It’s a new year and a new decade. I expect the next ten years will fly by and 2020 will be here before I know it. Thinking about how fast the future is barreling towards the present is inspiring me to start making real changes in my life, and if there is an opportunity to improve my financial condition along the way, I will do it. I want to start the decade off right.
There are a number of easy steps anyone can take to start the decade off right financially, particularly if personal finance hasn’t been a frequent consideration until now. Last week I mentioned you could set yourself up for a great decade by paying off debt. Another way to start the 10s in conjunction with paying off debt is to open a high-yield savings account.
I’ll be honest: “high-yield” is more of a joke than a description these days. The government of the United States wants to recover from financial crisis by encouraging banks to lend money. The economists in charge of monetary policy are offering these banks really low interest rates when they borrow from the Fed so the banks will in turn be more willing to lend to the public and make some money in the process. While this situation would be great for borrowers, if they qualify for loans, but it has created a bad situation for savers. Those low federal interest rates allow banks to offer laughably low rates on savings accounts to the public.
Just a few years ago banks like HSBC Direct were offering up to 6% APY while now they are offering around 1%. Even at 1%, savings accounts considered “high-yield” are still beating the traditional savings account interest rates you will find if you walk into a bank branch. The typical interest rate for a regular, non-high-yield savings account is 0.05% APY right now. That rate earns you $5 a year on a balance of $10,000. That hardly seems worthwhile.
High-yield savings accounts generally offer interest rates above the rate of inflation. So even though your money is readily accessible through withdrawal at any time, you’re not losing purchasing power while your money is in the bank, like you would be if you keep your cash under your mattress or in a typical low-yield savings account. As the economy improves, high-yield savings account interest rates will increase. These are always variable rates, so unlike most certificates of deposit, you are not locked into today’s lower rates.
If you are looking to keep your finances simple, I suggest choosing just one bank with a high-yield savings account and remaining with them for a long time. I, on the other hand, have savings accounts at about a dozen banks because I test and review them for Consumerism Commentary, but I would prefer a simpler approach for myself.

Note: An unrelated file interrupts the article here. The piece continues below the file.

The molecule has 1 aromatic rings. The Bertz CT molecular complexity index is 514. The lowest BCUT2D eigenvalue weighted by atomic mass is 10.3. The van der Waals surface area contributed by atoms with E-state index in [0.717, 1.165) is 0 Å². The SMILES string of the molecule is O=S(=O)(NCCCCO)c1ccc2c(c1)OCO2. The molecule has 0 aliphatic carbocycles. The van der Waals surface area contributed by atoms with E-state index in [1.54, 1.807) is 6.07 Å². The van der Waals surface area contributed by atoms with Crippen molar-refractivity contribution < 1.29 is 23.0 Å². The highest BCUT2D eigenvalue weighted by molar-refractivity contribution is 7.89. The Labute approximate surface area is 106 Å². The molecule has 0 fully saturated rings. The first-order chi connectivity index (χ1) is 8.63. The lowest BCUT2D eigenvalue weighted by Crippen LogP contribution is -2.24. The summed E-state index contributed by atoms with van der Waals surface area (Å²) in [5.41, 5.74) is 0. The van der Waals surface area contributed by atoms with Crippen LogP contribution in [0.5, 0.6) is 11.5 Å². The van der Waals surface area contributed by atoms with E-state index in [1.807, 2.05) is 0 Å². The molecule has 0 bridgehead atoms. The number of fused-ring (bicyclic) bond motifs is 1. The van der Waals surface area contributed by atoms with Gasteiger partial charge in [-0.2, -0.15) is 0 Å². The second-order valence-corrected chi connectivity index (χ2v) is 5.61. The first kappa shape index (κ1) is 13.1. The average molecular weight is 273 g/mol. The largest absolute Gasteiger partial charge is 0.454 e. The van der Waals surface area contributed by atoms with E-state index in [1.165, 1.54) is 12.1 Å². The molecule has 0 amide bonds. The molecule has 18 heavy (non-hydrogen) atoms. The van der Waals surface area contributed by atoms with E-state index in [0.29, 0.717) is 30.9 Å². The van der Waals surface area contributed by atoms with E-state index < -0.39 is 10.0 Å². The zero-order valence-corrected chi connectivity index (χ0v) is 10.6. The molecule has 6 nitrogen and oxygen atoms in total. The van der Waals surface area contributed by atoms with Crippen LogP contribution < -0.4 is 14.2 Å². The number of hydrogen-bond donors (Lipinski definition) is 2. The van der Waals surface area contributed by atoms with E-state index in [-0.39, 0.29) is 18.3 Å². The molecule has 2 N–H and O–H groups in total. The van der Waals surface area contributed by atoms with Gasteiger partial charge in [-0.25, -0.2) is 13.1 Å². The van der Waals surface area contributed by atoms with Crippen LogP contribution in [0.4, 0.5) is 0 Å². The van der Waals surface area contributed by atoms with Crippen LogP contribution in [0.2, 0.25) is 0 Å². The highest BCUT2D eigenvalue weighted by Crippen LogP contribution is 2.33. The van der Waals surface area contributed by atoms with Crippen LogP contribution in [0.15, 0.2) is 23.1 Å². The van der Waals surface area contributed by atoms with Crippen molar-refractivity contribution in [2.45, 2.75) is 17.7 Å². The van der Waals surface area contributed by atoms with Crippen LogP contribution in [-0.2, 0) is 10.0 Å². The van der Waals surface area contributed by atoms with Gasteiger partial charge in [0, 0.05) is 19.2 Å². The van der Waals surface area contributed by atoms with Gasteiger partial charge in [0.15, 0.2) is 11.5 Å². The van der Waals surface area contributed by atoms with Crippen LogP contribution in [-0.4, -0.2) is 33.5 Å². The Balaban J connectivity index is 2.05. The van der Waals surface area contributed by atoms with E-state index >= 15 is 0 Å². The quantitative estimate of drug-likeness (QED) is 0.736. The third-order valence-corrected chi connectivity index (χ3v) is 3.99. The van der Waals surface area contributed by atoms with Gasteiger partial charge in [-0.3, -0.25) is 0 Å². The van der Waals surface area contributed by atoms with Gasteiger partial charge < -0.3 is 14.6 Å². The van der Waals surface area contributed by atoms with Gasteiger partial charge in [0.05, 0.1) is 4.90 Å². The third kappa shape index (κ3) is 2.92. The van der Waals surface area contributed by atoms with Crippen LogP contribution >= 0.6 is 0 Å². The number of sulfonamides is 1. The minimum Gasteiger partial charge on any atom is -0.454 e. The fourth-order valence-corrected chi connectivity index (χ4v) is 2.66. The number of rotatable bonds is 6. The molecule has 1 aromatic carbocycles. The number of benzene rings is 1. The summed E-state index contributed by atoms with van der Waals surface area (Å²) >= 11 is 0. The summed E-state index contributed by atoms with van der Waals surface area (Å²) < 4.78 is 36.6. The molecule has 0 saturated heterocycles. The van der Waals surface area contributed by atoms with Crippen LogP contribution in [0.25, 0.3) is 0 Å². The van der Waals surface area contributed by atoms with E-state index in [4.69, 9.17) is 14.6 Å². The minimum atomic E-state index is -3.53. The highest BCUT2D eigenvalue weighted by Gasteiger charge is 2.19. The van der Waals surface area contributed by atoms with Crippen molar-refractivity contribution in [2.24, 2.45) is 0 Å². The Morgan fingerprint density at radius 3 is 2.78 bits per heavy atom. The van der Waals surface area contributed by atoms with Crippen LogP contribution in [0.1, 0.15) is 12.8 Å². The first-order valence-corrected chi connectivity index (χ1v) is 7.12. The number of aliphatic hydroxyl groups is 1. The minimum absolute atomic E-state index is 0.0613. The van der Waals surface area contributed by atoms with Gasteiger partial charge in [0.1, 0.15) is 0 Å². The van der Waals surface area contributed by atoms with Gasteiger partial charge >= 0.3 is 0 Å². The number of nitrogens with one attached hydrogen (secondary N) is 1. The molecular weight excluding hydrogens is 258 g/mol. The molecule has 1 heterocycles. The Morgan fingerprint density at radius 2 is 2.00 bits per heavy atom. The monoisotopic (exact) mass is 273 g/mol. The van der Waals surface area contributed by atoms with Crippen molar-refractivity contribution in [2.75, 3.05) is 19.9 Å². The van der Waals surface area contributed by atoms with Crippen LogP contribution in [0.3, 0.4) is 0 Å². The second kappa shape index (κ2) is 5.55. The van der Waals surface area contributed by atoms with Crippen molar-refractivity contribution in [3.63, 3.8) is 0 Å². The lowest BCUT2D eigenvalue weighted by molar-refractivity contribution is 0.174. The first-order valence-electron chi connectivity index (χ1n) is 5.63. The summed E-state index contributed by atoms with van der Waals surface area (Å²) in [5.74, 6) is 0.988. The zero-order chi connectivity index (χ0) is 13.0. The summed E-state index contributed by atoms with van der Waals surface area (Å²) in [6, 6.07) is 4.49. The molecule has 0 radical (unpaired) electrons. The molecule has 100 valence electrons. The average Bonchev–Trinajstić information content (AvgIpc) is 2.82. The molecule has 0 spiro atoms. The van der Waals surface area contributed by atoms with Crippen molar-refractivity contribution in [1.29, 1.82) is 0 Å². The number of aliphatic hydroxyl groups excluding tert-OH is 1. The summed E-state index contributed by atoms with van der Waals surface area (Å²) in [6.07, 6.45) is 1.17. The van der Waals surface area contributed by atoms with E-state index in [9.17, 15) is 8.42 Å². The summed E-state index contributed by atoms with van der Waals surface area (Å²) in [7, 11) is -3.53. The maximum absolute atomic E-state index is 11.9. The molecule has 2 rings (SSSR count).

Choosing a high-yield savings account
When choosing a high-yield savings account, there are several things to consider. First, of course, is the interest rate. Over the past few years, I have seen new banks enter the marketplace with a big marketing push and a surprisingly high interest rate, only to reduce the interest rate to the middle of the pack after a few months. This is a great strategy for attracting attention and new customers who are willing to move their money to follow the top interest rate. I’ve found that rate chasing is not worth the trouble unless the difference between rates would result in an increase more than a hundred dollars a year.
For this reason, you may not want to simply choose the bank with the highest interest rate. You would do better by choosing a bank that has a long history of being towards the top of the list. This listing of historical interest rates will help you determine which banks consistently offer the best.
You may also want to consider other aspects about the bank, such as availability and helpfulness of customer service, ease of website navigation, how long it takes to post electronic deposits, and whether you have access to ATMs for free. For answers to these questions it helps to read reviews written by actual customers.
A high-yield savings account forms the basis of a personal finance portfolio. It should be where your paycheck is directly deposited to allow your money to earn as much for you as possible. Your checking or payment account should be linked to your savings account so you can automatically transfer as much as you need to pay your bills each month in addition to the cash you need to withdraw.
Here are some suggestions:
FNBO Direct. High interest rates and simple website. Read my review.
HSBC Direct. High interest rates.
ING Direct. Average interest rates (for a high-yield account) and helpful customer support.
Ally Bank. High interest rates and simple website. Read my review.
This article is part of a series called Start the Decade Off Right on Consumerism Commentary.
Photo credit: walla2chick
Updated September 14, 2011 and originally published January 4, 2010. If you enjoyed this article, subscribe to the RSS feed or receive daily emails. Follow @flexo on Twitter and visit our Facebook page for more updates.